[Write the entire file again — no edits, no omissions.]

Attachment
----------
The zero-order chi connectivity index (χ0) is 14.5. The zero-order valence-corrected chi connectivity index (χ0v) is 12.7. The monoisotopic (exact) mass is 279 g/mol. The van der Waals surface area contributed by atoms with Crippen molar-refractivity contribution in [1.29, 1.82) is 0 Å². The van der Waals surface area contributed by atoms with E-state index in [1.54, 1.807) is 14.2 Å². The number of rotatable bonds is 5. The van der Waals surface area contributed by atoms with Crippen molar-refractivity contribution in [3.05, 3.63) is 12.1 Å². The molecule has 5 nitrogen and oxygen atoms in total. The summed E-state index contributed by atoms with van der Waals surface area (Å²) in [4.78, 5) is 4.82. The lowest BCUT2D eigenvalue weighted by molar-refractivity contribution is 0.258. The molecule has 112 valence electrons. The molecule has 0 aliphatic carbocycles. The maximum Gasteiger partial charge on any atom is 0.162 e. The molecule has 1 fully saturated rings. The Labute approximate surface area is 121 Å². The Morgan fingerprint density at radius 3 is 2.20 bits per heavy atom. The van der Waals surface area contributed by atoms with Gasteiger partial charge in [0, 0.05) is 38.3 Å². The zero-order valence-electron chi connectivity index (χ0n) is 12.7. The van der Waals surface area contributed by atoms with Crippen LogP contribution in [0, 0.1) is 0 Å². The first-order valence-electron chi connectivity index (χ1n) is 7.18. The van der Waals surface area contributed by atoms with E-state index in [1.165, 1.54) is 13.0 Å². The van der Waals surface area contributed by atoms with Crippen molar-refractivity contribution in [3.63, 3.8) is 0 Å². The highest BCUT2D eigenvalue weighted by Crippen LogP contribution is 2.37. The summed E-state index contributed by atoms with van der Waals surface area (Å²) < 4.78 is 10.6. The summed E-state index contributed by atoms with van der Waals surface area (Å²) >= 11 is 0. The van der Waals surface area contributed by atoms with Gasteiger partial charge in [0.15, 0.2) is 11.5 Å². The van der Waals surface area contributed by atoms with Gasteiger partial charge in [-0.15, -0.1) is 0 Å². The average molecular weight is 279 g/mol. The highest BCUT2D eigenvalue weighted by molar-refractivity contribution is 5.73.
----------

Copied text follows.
The zero-order chi connectivity index (χ0) is 14.5. The zero-order valence-corrected chi connectivity index (χ0v) is 12.7. The monoisotopic (exact) mass is 279 g/mol. The van der Waals surface area contributed by atoms with Crippen molar-refractivity contribution in [1.29, 1.82) is 0 Å². The van der Waals surface area contributed by atoms with E-state index in [1.54, 1.807) is 14.2 Å². The number of rotatable bonds is 5. The van der Waals surface area contributed by atoms with Crippen molar-refractivity contribution in [3.05, 3.63) is 12.1 Å². The molecule has 5 nitrogen and oxygen atoms in total. The summed E-state index contributed by atoms with van der Waals surface area (Å²) in [4.78, 5) is 4.82. The lowest BCUT2D eigenvalue weighted by molar-refractivity contribution is 0.258. The molecule has 112 valence electrons. The molecule has 0 aliphatic carbocycles. The maximum Gasteiger partial charge on any atom is 0.162 e. The molecule has 1 fully saturated rings. The Labute approximate surface area is 121 Å². The Morgan fingerprint density at radius 3 is 2.20 bits per heavy atom. The van der Waals surface area contributed by atoms with Gasteiger partial charge in [0, 0.05) is 38.3 Å². The zero-order valence-electron chi connectivity index (χ0n) is 12.7. The van der Waals surface area contributed by atoms with Crippen LogP contribution in [0, 0.1) is 0 Å². The first-order valence-electron chi connectivity index (χ1n) is 7.18. The van der Waals surface area contributed by atoms with E-state index in [1.165, 1.54) is 13.0 Å². The van der Waals surface area contributed by atoms with Crippen molar-refractivity contribution in [3.63, 3.8) is 0 Å². The highest BCUT2D eigenvalue weighted by Crippen LogP contribution is 2.37. The summed E-state index contributed by atoms with van der Waals surface area (Å²) < 4.78 is 10.6. The summed E-state index contributed by atoms with van der Waals surface area (Å²) >= 11 is 0. The van der Waals surface area contributed by atoms with Gasteiger partial charge in [0.15, 0.2) is 11.5 Å². The van der Waals surface area contributed by atoms with Gasteiger partial charge in [-0.15, -0.1) is 0 Å². The average molecular weight is 279 g/mol. The highest BCUT2D eigenvalue weighted by molar-refractivity contribution is 5.73.